Chronic non communicable diseases

The impact of chronic diseases on lives of people is serious

Chronic non communicable diseases
Chronic non communicable diseases

      Today, chronic non-communicable diseases (NCDs), mainly cardiovascular diseases, cancers, type 2 diabetes and chronic respiratory diseases, represent a threat to human health and development. Globally these four diseases are the leading cause of death globally, causing an estimated 38 million deaths each year , 28 million occurred in low and middle income countries.

       These diseases are preventable. Up to 80% of heart diseases, stroke and types 2 diabetes and over a third of cancers could be prevented by eliminating common risk factors, mainly tobacco use, unhealthy diet, physical inactivity, and the harmful use of alcohol.

Cardiovascular disease (CVDs)

Cardiovascular disease (CVDs)
Cardiovascular disease (CVDs)

       Cardiovascular diseases (CVDs) are a group of disorders of the heart and blood vessels. The major conditions are coronary heart disease, cerebrovascular disease (stroke), hypertension, heart failure, and congenital heart disease.

Rheumatic heart disease continues to be important health problem in many developing countries.

     Cardiovascular diseases are the number one cause of death globally. An estimated 17.2 million people died from CVDs in 2012, representing 31% of all global deaths mainly due to coronary heart diseases and stroke. Moreover, they are projected to remain the single leading cause of death by the year 2030.

Descriptive epidemiology


      Cardiovascular diseases are more probable to occur among the middle-aged and older men. This is due to accumulation of risk factors. Before menopause, men have more death rates than women due to protective effect of estrogen hormone in women.

The disease affects more persons

-With cardiovascular family history. This may be due to genetic factors or environmental factors.

Persons having the following risk factors:

Early initiation of smoking ( < 16 years of age ) is associated with the greatest risk. Cessation of smoking reduces the risk of coronary heart by 50-70%.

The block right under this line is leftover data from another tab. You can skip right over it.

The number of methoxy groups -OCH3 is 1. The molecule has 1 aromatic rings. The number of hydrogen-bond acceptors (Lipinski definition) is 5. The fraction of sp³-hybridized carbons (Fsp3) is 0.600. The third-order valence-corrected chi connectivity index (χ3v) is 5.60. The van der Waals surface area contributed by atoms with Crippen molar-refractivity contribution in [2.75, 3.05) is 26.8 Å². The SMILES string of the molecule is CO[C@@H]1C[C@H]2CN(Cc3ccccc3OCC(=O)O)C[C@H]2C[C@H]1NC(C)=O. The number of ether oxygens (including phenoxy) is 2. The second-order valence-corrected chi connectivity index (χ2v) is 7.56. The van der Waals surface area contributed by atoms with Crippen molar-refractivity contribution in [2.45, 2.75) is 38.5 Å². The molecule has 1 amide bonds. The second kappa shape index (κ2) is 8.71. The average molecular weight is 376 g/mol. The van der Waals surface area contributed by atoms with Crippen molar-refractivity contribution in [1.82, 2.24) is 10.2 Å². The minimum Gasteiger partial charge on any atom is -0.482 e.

The possible mechanisms include:

60% of global population is engaged in sedentary lifestyle associated with modernization, urbanization, and mechanized transportation.

The risk of cardiovascular diseases increase with refined sugar, low fruit, low vegetable and fiber content as well as high saturated fat intake.

It damages both peripheral and coronary blood vessels. The risk of coronary heart disease is 2-3 times higher in diabetics than non-diabetics. This is due to the higher rates of atherosclerosis.

Hypertension (>140/90 mmHg) is a very important risk factor as it is of wide spread and relatively easy to control. Hypertension accelerates the atherosclerosis especially in the presence of hyperlipidemia.

Serum cholesterol level is an important risk factor for the incidence of coronary heart disease especially for levels >240 mg/dl. Low density lipoprotein (LDL) cholesterol is the most directly related to CHD. High density lipoprotein (HDL) is a protective factor. Estrogen tends to raise HDL-Cholesterol and lower LDL-Cholesterol, protection for women in reproductive age.

It is a modern worldwide epidemic that elevates the risk of both cardiovascular diseases and diabetes mellitus.

Type A behavior characterized by restlessness, hostility, impatience, urgency, etc … is associated with increased risk of cardiovascular disease than the calm ( type B behavior ).

In developed countries, cardiovascular diseases are more encountered among less educated and lower socioeconomic groups due to accumulation of risk factors. In developing countries they are more encountered among more educated and higher socioeconomic groups ( western lifestyle ).

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Prevention of cardiovascular diseases:

Primordial prevention is defined as prevention of the development of risk factors before they happen in the community. It is known that cardiovascular diseases occur in a large scale only if the basic underlying causes are present. Successful implementation of primordial prevention in the context of cardiovascular diseases and other chronic diseases requires that healthy behaviors become normative e.g. non-smoking society, attainment of ideal body weight, healthy diet and physical activity by the community members.

The tobacco free initiatives are one of the World Health Organization`s major public policy initiatives, commenced in May 1998 to reduce smoking and the harmful effects of the use of tobacco products on human health.

This is required to change lifestyles behaviors associated with cardiovascular diseases. Health education messages should include:

This includes:

This may include:

The goal of the program is to reduce the mean population blood pressure levels, where 2 to 3 mmHg decrease would produce a large reduction in the incidence of cardiovascular complications. This may be achieved through decreased salt intake, decreased alcohol consumption, regular physical activity and weight control.

It is important to monitor the level of cholesterol, and lipoprotein levels

(LDL and HDL) in the blood. A total cholesterol/HDL ratio of less than 3.5 has been recommended as a clinical goal for cardiovascular prevention.

This is needed to change lifestyle behavior and reduce weight. In case of smoking the person should be helped to break the smoking habit permanently. Nicotine chewing gum can be tried to wean them from smoking.


If the patient does not stop smoking, nothing else is worth doing!!

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